Gold is probably the most treasured of the so-called precious metals, having been used in art and jewelry for centuries and more recently finding applications in medicine, coins and elsewhere. Muriatic acid, better known today as hydrochloric acid, is a simple, corrosive liquid with well-studied chemical properties. When gold is subjected to treatment with muriatic acid alone, nothing happens. But when \muriatic acid is combined with nitric acid to treat gold, the gold dissolves. You may ask: Why would anyone want to do this?
The chemical formula for muriatic acid is HCl, and that for nitric acid HNO3. Each of these can donate a hydrogen atom, or proton, carrying a positive charge. In the case of muriatic acid, this leaves a chloride ion, Cl-; in the case of nitric acid a nitrate ion remains and has the formula NO3-. The name of the product that can dissolve gold is aqua regia, which is Latin for "royal water." It is a mixture of 3 parts HCl to 1 part HNO3 or thereabouts.
On the surface, dissolving something valuable seems tantamount to self-sabotage. However, dissolving gold that contains chemical impurities can increase its value because the gold can be reconstituted in a pure elemental form in a number of steps. First the gold is placed in aqua regia until it completely dissolved. Next, a small amount of urea is added along with a precipitant, which causes the dissolved gold to begin forming as a solid again. The gold, now free of impurities such as platinum, can be recovered through filtering, rinsing and drying.
Two separate reactions take place in the gold-dissolving process. The nitric acid acts as an oxidizing agent, with three molecules of the acid each donating a proton to gold to give it a positive charge of +3. Concurrently, chloride ions resulting from the separation of HCl into its components combine with the newly oxidized gold to form chloraurate ions, or AuCl4-. This provides more unionized gold for the nitric acid to work on, ultimately leading to the dissolution of all gold present.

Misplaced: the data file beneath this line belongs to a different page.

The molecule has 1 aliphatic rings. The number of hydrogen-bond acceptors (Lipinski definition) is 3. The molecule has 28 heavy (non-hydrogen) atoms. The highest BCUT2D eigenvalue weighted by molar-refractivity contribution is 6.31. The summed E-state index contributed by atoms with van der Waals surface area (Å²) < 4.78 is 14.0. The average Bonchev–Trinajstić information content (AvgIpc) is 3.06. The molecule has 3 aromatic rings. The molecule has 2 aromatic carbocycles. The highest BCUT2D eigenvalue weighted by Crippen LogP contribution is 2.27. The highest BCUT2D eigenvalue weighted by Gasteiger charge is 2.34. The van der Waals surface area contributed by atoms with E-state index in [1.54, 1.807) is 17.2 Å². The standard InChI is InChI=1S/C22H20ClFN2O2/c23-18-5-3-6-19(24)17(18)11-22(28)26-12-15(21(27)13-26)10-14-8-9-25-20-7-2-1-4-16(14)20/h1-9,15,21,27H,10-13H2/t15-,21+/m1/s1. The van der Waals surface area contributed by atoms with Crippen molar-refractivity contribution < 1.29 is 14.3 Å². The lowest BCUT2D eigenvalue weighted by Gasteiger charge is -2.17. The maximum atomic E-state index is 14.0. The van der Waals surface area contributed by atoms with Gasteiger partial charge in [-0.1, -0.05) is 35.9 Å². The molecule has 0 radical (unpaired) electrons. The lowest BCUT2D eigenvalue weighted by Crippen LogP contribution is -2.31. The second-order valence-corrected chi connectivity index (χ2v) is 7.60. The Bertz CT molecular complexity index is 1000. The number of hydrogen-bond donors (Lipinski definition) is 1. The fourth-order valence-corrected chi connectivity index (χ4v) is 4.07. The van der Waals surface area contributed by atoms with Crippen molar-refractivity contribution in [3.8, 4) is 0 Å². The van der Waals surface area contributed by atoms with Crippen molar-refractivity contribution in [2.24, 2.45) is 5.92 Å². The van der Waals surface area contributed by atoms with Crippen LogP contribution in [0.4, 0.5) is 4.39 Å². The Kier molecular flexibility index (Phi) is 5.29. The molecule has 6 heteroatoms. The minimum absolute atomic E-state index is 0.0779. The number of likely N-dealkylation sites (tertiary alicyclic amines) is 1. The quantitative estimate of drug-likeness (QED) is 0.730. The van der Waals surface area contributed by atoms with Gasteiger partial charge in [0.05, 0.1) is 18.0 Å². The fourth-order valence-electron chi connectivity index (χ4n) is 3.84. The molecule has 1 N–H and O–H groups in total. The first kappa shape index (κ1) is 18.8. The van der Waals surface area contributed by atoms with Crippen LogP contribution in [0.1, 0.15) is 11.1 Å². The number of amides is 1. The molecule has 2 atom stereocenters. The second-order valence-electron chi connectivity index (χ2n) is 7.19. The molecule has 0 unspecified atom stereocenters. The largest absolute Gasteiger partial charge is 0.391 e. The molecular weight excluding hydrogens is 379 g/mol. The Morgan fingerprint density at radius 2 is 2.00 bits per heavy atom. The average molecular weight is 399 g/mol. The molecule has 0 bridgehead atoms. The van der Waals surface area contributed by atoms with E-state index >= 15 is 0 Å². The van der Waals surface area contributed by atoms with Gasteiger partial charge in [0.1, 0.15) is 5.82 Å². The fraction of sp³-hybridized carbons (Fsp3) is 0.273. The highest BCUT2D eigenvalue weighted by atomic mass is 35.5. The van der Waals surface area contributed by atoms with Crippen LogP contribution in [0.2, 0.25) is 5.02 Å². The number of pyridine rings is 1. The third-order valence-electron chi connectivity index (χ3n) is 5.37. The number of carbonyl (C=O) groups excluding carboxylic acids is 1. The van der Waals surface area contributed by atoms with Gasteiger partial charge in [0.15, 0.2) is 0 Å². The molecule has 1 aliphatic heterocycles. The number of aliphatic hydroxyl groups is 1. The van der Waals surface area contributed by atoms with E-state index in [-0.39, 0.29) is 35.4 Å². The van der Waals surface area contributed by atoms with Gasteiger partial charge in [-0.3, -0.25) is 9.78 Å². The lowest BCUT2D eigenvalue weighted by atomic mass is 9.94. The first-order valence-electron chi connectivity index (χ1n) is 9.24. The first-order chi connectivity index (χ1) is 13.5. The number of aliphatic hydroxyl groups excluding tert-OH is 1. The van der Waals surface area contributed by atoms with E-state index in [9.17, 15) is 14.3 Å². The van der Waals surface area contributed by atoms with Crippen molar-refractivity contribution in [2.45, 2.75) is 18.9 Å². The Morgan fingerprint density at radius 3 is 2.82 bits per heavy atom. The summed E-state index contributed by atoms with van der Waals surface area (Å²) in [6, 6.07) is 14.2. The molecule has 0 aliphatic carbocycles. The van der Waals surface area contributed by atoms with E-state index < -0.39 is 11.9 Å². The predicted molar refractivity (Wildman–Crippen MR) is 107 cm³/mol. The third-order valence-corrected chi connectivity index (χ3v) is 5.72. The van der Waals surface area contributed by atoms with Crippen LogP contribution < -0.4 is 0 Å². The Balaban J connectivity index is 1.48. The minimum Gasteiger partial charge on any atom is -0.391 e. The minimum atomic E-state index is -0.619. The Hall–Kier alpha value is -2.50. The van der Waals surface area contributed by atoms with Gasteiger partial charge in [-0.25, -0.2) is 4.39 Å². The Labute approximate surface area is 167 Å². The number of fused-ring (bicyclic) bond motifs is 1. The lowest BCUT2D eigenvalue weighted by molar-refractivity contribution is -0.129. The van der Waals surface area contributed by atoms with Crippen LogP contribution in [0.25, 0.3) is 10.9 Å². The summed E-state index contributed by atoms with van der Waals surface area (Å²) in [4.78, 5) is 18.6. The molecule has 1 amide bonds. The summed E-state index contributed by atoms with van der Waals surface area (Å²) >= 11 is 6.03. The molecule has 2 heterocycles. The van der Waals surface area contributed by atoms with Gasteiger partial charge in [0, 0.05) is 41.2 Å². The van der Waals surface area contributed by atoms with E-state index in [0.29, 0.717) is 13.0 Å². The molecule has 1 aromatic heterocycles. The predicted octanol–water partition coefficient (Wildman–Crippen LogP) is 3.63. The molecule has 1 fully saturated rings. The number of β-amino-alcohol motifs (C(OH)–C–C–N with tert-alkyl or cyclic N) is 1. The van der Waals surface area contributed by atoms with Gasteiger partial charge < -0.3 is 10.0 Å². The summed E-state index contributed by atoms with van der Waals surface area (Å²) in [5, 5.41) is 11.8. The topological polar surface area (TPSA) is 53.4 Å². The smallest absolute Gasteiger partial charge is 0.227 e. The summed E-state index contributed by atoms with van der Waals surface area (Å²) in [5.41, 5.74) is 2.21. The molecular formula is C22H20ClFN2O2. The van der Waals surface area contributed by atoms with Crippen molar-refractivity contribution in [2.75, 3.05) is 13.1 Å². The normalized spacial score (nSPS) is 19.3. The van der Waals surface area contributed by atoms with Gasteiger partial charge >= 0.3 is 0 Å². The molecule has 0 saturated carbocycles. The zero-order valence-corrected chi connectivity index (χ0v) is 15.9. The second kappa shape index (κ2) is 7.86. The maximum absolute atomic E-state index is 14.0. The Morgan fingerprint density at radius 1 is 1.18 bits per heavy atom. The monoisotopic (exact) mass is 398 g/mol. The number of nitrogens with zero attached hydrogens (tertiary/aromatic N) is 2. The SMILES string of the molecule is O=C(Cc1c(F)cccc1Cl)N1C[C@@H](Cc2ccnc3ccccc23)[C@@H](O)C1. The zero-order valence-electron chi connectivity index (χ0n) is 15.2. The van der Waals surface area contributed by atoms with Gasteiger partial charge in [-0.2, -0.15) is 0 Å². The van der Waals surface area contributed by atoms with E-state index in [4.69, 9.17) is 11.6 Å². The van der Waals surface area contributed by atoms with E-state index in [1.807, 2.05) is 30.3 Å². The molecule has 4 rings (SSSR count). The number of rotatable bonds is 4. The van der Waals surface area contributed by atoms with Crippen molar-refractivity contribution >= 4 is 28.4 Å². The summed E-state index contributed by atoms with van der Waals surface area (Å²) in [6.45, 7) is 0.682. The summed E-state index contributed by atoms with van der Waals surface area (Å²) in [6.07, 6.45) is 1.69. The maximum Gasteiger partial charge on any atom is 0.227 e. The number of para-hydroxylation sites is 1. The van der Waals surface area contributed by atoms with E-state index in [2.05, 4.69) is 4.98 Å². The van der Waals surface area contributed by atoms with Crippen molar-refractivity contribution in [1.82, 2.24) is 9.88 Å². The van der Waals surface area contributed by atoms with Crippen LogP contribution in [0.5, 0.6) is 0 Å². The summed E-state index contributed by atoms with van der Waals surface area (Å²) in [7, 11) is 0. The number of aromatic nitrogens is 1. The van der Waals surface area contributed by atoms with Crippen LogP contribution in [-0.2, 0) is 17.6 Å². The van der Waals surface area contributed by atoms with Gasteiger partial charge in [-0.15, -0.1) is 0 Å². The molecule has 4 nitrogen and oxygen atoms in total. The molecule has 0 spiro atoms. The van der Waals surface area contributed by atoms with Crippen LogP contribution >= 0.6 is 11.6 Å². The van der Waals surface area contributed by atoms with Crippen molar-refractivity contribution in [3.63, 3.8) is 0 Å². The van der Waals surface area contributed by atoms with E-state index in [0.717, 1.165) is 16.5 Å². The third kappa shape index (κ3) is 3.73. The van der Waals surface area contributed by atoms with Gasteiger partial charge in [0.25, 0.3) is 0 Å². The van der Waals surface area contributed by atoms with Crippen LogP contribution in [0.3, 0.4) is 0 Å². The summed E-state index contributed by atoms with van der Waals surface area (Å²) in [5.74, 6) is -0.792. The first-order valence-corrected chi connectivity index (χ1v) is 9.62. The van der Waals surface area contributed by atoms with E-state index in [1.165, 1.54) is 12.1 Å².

Acids are caustic substances capable of damaging biological tissues, and nitric acid and muriatic acid are both strong acids. Therefore, safety is a vital consideration in the dissolving of gold in this manner. Ideally, the process should be performed outdoors. Any acid spilled on the skin should be washed off immediately using copious amounts of water. Muriatic acid gives off hydrogen chloride gas, which is toxic if breathed in, which is why an outdoor area or other open space is strongly recommended.
About the Author
L.T. Davidson has been a professional writer and editor since 1994. He has been published in "Triathlete," "Men's Fitness" and "Competitor." A former elite cyclist with a Master of Science in exercise physiology from the University of Miami, Davidson is now in the broadcast news business.